By Alabama Folklife Association
Alabama FolkNov 07, 2023
Paintin’ Mama’s Stories: Art from Life in Alabama’s Black Belt
Jessie LaVon’s rural life includes seed saving, canning, and fishing, but also honky tonks, snake ceremonies, and spring tonic. Her mother championed Jessie’s artistic impulse from the first, making paints from muds and berries and stiffening canvases by boiling rabbit bones. These memories and practices, alongside a reverence for the natural world, continue to inform and infuse Jessie’s life and art.
It Had a Shine to It: Making Cypress Shingles in Clarke County
Roy Marks was raised in a timber culture stretching back generations that endowed him with an expansive knowledge of trees and the properties and uses of their wood, from shingles to bee boxes to mallets and froes. He details his appreciation for makers of the past and his concern for the future of the woods, transformed in his lifetime from communal hunting ground to clear cut earth.
Pupusas: A Taste of El Salvador in Northeast Alabama
Flor Juares arrived in the US with years of experience preparing the foods of her native El Salvador, especially pupusas: the iconic national dish. Flor details a lifelong fascination with rural folkways and empowerment by the women around her. After decades of making pupusas for family and friends, she now shares them with hundreds at the annual Latino Festival in Rainsville.
Get a Little Sunshine in There: Pine Needle Basket Making
Della Marsh stumbled into pine needle basketry as a way to use the gorgeous pine needles she encountered in Lillian, Alabama. A lifelong artist and maker, Della describes how basket making bestowed an artistic experience different than other mediums, and how she transformed this age-old tradition with color and charms, then moved beyond baskets completely.
This Is Who We Are: MOWA Choctaw Storytelling
For 41 years, Laretta Weaver led MOWA Choctaw cultural education in Mobile and Washington County schools. Through storytelling, Choctaw language, beading, weaving, basket making, dancing, drumming, and pow wows, Laretta imparted cultural knowledge and pride in generations of local youth, which rippled through their adult lives and into the fabric of the whole community.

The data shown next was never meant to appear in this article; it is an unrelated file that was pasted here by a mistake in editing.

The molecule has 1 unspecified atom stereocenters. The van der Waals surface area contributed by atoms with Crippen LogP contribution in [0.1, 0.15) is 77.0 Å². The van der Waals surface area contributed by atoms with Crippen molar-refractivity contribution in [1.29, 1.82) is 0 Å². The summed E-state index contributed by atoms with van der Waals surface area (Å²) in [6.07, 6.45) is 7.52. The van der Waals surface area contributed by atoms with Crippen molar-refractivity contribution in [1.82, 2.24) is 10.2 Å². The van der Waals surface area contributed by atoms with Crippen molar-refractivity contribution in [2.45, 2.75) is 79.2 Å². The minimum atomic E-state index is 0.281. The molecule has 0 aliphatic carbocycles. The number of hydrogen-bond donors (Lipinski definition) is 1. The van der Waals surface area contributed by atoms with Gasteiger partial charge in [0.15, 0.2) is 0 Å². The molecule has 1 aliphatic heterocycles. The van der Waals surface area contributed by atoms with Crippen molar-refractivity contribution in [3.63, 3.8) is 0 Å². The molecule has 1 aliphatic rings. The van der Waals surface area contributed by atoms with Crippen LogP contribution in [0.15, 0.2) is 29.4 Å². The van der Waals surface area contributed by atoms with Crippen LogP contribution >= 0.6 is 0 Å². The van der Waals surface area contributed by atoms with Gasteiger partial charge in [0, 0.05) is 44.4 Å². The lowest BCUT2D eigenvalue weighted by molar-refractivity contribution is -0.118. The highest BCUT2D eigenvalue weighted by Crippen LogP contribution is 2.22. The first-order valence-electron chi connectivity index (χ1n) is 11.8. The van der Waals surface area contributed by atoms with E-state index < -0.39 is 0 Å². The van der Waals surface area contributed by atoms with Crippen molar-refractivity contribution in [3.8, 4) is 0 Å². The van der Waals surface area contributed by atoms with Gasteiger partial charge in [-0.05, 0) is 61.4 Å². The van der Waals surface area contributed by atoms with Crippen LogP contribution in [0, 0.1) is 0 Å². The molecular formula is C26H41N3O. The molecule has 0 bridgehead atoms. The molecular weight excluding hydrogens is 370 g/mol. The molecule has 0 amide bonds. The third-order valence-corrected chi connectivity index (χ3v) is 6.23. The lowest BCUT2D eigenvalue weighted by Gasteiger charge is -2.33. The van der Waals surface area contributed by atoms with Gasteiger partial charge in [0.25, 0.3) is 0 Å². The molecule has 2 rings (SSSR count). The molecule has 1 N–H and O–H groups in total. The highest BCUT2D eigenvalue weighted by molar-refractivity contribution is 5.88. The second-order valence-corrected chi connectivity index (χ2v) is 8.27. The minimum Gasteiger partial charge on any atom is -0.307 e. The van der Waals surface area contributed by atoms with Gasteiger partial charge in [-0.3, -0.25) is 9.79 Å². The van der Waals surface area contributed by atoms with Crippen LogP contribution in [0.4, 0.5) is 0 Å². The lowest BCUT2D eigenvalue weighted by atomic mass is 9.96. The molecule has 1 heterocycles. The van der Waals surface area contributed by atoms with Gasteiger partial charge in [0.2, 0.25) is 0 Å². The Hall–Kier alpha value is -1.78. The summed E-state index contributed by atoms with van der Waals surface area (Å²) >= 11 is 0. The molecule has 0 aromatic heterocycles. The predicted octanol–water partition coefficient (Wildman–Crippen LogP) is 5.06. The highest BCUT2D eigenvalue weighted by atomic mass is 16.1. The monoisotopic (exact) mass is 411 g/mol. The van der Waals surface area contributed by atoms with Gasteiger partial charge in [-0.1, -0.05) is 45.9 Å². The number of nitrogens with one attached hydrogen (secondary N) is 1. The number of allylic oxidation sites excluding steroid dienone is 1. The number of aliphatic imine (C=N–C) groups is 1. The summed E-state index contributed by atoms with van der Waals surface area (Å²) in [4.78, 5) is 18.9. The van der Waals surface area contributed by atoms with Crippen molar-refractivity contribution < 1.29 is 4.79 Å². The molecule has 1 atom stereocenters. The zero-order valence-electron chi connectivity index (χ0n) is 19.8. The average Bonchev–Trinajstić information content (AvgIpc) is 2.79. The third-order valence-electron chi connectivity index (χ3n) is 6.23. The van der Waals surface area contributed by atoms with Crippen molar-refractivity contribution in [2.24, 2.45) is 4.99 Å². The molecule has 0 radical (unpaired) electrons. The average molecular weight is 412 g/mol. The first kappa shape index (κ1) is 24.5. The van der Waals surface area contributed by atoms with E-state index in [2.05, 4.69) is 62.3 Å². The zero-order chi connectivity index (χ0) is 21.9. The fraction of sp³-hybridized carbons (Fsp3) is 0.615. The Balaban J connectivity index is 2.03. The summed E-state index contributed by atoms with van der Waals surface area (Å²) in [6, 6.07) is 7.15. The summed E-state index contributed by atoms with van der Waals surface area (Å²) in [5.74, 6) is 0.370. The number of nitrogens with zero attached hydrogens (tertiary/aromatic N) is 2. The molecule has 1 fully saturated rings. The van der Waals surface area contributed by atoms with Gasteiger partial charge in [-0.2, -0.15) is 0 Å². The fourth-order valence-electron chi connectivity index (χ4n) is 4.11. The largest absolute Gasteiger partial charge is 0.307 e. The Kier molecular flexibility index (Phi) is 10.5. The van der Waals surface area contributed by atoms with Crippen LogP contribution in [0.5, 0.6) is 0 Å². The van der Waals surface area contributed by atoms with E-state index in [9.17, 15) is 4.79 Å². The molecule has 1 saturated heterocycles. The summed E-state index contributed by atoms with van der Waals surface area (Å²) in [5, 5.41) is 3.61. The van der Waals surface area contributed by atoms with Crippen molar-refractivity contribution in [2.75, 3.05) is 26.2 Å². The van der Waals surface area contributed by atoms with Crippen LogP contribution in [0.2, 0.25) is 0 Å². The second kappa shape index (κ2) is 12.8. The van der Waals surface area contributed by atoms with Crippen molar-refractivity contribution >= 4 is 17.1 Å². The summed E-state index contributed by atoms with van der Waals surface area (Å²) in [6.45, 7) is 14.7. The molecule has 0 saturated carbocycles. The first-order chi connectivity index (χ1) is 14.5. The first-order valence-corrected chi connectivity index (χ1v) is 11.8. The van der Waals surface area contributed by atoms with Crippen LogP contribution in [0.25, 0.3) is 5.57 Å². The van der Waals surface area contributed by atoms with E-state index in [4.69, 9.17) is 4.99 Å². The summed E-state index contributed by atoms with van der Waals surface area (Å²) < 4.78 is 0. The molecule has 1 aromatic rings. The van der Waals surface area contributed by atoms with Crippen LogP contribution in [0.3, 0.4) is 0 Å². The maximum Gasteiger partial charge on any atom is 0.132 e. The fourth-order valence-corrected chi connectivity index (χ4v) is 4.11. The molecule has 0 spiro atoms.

There’s No Band Like It: The Excelsior Band of Mobile
Hosea London traces his journey from a musical childhood to the helm of the Excelsior: the signature band and symbol of Mobile Mardi Gras. In the band’s 140th year, Hosea reflects on balancing tradition and creativity, preserving order, character, and history, the connective power of music, and his most important role: growing the next generation of jazz musicians.
Brazilian Brigadeiro: The Sweet Life in Mobile
For thirty years, Ester de Aguiar made thousands of brigadeiro, the iconic sweet of her native Brazil, for the Mobile International Festival. Ester explains how brigadeiro emerged from rural life, touching on her own family history of dairy farming, midwifery, herbal healing, and interreligious faith. She takes us step by step through making brigadeiro, which she insists anyone can do!
The Size of the World: Chair Caning in Northeast Alabama
Roy Cooley describes life on a tenant farm in Northeast Alabama in the 1940's. Though we set out to talk about chair caning, Roy reveals a whole world of traditions, from beekeeping to canning to corncob battles. And he shares visceral memories like pulling a newborn puppy through a floor plank and lighting a ragball on fire for a night game.
Becoming Real: Lao Cooking and Blessing in South Alabama
Gena Barragan grew up in Laos and spent her adulthood running Lao and Thai restaurants in South Alabama. She guides us through local Lao life, including foodways, temple traditions, New Year celebrations, beauty pageants, and sports. Grounded in Buddhism, Gena reflects on her father’s power as a healer and her son’s training as a monk.
Lindo y Querido: The Gift of Mexican Dance
Maria Williams has taught traditional Mexican dances to generations of children in Mobile. She explains how music, dance, and colorful dresses are an intrinsic part of life and culture in Mexico. She also reflects on the unifying power of dance, as well as its ability to instill confidence, identity, pride, freedom, and generosity in her students.
Lye Soap, Herbs, and Stick Dolls: The Lifecycle of Gee’s Bend
Betty Anderson grew up watching the women of Gee’s Bend move through the seasons of rural life: quilting, canning, healing with herbs, hog killing, and making jelly, lye soap, and stick dolls. In reflecting on their expertise, Betty pays homage to the local voodoo doctor, the power of communal work, and to a most intimate moment of the lifecycle: its very end.
From the Center: Indigenous Finger Weaving in Alabama
Indigenous finger weaver Jonathan Davis leads us through traditional finger weaving, including how he learned from an "old school generation," makers protocols, sourcing materials, and Indigenous textile history. He explains how finger weaving reflects Creek cosmology and connects to the Green Corn Ceremony, and he looks ahead to the tradition's future.